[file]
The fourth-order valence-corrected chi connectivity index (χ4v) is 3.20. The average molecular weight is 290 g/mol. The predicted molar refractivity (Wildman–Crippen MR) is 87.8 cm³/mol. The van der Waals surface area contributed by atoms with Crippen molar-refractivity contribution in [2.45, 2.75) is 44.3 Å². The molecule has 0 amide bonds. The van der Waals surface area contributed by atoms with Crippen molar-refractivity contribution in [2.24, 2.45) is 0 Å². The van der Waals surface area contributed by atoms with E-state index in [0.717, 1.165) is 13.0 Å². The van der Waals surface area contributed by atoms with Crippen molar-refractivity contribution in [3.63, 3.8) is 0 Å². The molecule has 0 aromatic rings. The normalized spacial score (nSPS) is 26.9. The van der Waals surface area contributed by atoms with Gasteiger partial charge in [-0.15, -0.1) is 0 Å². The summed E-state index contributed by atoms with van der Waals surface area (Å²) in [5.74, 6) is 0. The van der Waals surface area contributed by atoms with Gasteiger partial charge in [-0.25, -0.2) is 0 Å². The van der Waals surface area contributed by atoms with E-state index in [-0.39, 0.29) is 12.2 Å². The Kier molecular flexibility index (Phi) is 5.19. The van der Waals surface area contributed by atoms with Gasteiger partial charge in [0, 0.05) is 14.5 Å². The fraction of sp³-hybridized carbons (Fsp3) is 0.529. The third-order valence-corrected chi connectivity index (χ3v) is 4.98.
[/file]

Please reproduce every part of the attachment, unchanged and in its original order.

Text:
The fourth-order valence-corrected chi connectivity index (χ4v) is 3.20. The average molecular weight is 290 g/mol. The predicted molar refractivity (Wildman–Crippen MR) is 87.8 cm³/mol. The van der Waals surface area contributed by atoms with Crippen molar-refractivity contribution in [2.45, 2.75) is 44.3 Å². The molecule has 0 amide bonds. The van der Waals surface area contributed by atoms with Crippen molar-refractivity contribution in [2.24, 2.45) is 0 Å². The van der Waals surface area contributed by atoms with E-state index in [0.717, 1.165) is 13.0 Å². The van der Waals surface area contributed by atoms with Crippen molar-refractivity contribution in [3.63, 3.8) is 0 Å². The molecule has 0 aromatic rings. The normalized spacial score (nSPS) is 26.9. The van der Waals surface area contributed by atoms with Gasteiger partial charge in [-0.15, -0.1) is 0 Å². The summed E-state index contributed by atoms with van der Waals surface area (Å²) in [5.74, 6) is 0. The van der Waals surface area contributed by atoms with Gasteiger partial charge in [-0.25, -0.2) is 0 Å². The van der Waals surface area contributed by atoms with E-state index in [-0.39, 0.29) is 12.2 Å². The Kier molecular flexibility index (Phi) is 5.19. The van der Waals surface area contributed by atoms with Gasteiger partial charge in [0, 0.05) is 14.5 Å². The fraction of sp³-hybridized carbons (Fsp3) is 0.529. The third-order valence-corrected chi connectivity index (χ3v) is 4.98.